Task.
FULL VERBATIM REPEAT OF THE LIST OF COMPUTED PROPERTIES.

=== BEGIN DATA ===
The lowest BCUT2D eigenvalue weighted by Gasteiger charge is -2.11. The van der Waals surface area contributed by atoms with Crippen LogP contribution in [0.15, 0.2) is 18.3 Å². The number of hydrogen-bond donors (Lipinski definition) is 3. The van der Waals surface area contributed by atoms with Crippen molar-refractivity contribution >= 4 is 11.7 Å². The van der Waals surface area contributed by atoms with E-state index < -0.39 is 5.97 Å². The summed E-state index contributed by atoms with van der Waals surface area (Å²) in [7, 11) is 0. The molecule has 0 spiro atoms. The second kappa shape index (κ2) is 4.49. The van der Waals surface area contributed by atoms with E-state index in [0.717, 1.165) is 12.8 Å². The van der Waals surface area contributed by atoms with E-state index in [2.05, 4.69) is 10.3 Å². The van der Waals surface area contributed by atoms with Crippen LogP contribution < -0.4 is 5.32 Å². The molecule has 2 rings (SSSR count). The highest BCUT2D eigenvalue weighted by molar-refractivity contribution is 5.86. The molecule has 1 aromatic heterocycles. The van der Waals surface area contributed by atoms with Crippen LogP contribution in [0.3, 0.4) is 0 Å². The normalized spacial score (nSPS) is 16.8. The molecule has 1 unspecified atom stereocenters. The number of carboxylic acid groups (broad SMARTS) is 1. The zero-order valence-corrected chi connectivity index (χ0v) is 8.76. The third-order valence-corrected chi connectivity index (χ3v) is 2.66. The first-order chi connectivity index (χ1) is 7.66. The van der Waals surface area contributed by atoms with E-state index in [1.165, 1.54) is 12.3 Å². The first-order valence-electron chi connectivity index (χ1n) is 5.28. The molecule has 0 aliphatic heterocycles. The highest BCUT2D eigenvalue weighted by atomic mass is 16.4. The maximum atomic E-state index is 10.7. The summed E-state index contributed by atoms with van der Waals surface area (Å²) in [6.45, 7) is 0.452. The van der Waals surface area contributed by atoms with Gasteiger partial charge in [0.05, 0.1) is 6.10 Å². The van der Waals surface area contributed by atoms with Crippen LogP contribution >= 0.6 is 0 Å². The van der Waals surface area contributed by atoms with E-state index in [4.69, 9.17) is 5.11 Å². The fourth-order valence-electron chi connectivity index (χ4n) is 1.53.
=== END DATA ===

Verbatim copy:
The lowest BCUT2D eigenvalue weighted by Gasteiger charge is -2.11. The van der Waals surface area contributed by atoms with Crippen LogP contribution in [0.15, 0.2) is 18.3 Å². The number of hydrogen-bond donors (Lipinski definition) is 3. The van der Waals surface area contributed by atoms with Crippen molar-refractivity contribution >= 4 is 11.7 Å². The van der Waals surface area contributed by atoms with E-state index < -0.39 is 5.97 Å². The summed E-state index contributed by atoms with van der Waals surface area (Å²) in [7, 11) is 0. The molecule has 0 spiro atoms. The second kappa shape index (κ2) is 4.49. The van der Waals surface area contributed by atoms with E-state index in [0.717, 1.165) is 12.8 Å². The van der Waals surface area contributed by atoms with E-state index in [2.05, 4.69) is 10.3 Å². The van der Waals surface area contributed by atoms with Crippen LogP contribution < -0.4 is 5.32 Å². The molecule has 2 rings (SSSR count). The highest BCUT2D eigenvalue weighted by molar-refractivity contribution is 5.86. The molecule has 1 aromatic heterocycles. The van der Waals surface area contributed by atoms with Crippen LogP contribution in [0.3, 0.4) is 0 Å². The normalized spacial score (nSPS) is 16.8. The molecule has 1 unspecified atom stereocenters. The number of carboxylic acid groups (broad SMARTS) is 1. The zero-order valence-corrected chi connectivity index (χ0v) is 8.76. The third-order valence-corrected chi connectivity index (χ3v) is 2.66. The first-order chi connectivity index (χ1) is 7.66. The van der Waals surface area contributed by atoms with E-state index in [1.165, 1.54) is 12.3 Å². The first-order valence-electron chi connectivity index (χ1n) is 5.28. The molecule has 0 aliphatic heterocycles. The highest BCUT2D eigenvalue weighted by atomic mass is 16.4. The maximum atomic E-state index is 10.7. The summed E-state index contributed by atoms with van der Waals surface area (Å²) in [6.45, 7) is 0.452. The van der Waals surface area contributed by atoms with Gasteiger partial charge in [0.05, 0.1) is 6.10 Å². The van der Waals surface area contributed by atoms with Crippen LogP contribution >= 0.6 is 0 Å². The van der Waals surface area contributed by atoms with E-state index in [4.69, 9.17) is 5.11 Å². The fourth-order valence-electron chi connectivity index (χ4n) is 1.53.